New Horizons mapped the distribution and topography of ice on the surface of the dwarf planet, revealing a vast depression of more than 1000 km in diameter and 4 km deep, located near the equator between latitudes 25 ° S and 50 ° N, and called Sputnik Planitia. This depression locks up a part of the nitrogen available in the atmosphere, forming a gigantic glacier which is the true "heart" of the climate of the dwarf planet, since it regulates the atmospheric circulation via the sublimation of the nitrogen.

Spring on Pluto: an analysis over 30 years
Credit: NASA/JHUAPL/SwRI

In addition, stellar occultations allow to constrain the subsoil's thermal inertia of the model, explaining the thirty-year phase shift between the transition to perihelion (1989) and the growth in pressure still observed today (Fig. 1). The subsoil has stored the heat and is restoring it gradually. Occultations also constrain the fraction of solar energy returned to space (bond albedo) of nitrogen ice and its emissivity.

Finally, these observations eliminate the possibility for the presence of a reservoir of nitrogen in the southern hemisphere (currently in a permanent night), which would produce a maximum of pressure much earlier than what is observed (magenta curve of Fig. 1).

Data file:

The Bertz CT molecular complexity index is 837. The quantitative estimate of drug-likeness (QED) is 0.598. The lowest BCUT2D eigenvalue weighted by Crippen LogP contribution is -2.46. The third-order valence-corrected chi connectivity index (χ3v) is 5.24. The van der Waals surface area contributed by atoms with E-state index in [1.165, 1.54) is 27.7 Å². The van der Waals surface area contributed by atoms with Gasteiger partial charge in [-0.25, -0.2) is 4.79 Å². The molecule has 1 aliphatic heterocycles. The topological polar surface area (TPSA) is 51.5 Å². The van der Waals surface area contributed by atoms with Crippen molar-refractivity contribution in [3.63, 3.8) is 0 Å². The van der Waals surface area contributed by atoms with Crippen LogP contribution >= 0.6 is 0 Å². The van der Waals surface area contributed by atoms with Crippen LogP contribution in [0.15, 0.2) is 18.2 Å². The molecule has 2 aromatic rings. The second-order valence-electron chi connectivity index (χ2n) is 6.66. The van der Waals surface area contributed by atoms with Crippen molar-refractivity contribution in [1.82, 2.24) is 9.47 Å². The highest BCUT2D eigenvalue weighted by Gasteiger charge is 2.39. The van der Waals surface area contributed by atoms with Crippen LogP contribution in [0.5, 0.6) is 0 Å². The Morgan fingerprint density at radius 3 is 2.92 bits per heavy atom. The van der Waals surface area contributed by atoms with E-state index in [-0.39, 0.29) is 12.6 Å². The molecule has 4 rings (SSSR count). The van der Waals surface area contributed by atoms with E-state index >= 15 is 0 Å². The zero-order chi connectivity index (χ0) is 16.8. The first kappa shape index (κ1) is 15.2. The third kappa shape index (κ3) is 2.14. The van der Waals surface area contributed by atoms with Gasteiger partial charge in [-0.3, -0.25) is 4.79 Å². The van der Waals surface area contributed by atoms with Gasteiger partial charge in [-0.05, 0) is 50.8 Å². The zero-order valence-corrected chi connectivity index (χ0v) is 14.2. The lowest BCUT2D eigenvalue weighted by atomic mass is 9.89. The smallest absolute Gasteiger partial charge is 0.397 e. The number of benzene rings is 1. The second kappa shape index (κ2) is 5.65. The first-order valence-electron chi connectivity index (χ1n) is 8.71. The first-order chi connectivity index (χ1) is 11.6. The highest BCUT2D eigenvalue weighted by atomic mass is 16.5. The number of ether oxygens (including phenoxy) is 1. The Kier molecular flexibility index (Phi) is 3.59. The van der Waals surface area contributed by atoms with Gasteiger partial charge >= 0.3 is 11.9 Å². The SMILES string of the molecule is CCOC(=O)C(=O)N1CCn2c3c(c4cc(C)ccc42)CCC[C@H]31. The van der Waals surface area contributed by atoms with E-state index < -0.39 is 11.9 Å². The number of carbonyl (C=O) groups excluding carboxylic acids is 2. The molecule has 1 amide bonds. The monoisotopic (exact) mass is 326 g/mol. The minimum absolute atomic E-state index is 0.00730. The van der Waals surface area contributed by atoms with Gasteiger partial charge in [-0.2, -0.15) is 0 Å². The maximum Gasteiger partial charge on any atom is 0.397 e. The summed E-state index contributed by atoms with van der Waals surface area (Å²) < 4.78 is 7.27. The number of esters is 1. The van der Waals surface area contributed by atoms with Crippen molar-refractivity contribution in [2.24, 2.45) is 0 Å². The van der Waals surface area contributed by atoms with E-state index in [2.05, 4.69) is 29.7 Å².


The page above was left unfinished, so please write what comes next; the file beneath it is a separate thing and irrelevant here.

This study is a nice illustration of complementarity between ground-based and space observations. Without the New Horizons flyby, ice distribution and topography would remain unknown, and without long-term monitoring of the atmosphere, Pluto's climate models could not be constrained.

Prediction of future occultations

Finally, the occultations also provide 19 Pluto's positions between 1988 and 2016, with an unequaled precision of a few milliarcsec (mas) in the sky. Such a precision, possible thanks to the Data Release 2 of the European Gaia mission, allows the authors to compute an ephemeris of Pluto with this equivalent precision for the next decade .

Thus, it will be possible to observe other occultations by Pluto and to monitor its climate... The theoretical models indicate that Pluto's atmosphere is currently near its maximum expansion. Future observations could confirm or refute this prediction. Are we going to see soon the beginning of this slow decline, which should reduce by a factor of twenty the atmospheric pressure of Pluto at the end, and cover its surface with a thin layer of glossy "white frost?"


Explore further

Why Pluto is losing its atmosphere: winter is coming

More information: E. Meza et al. Lower atmosphere and pressure evolution on Pluto from ground-based stellar occultations, 1988–2016, Astronomy & Astrophysics (2019). DOI: 10.1051/0004-6361/201834281

Pluto's ephemeris from ground-based stellar occultations (1988-2016). arxiv.org/abs/1903.04800

Provided by Paris Observatory
Citation: Spring on Pluto: An analysis over 30 years (2019, May 14) retrieved 21 October 2019 from https://phys.org/news/2019-05-pluto-analysis-years.html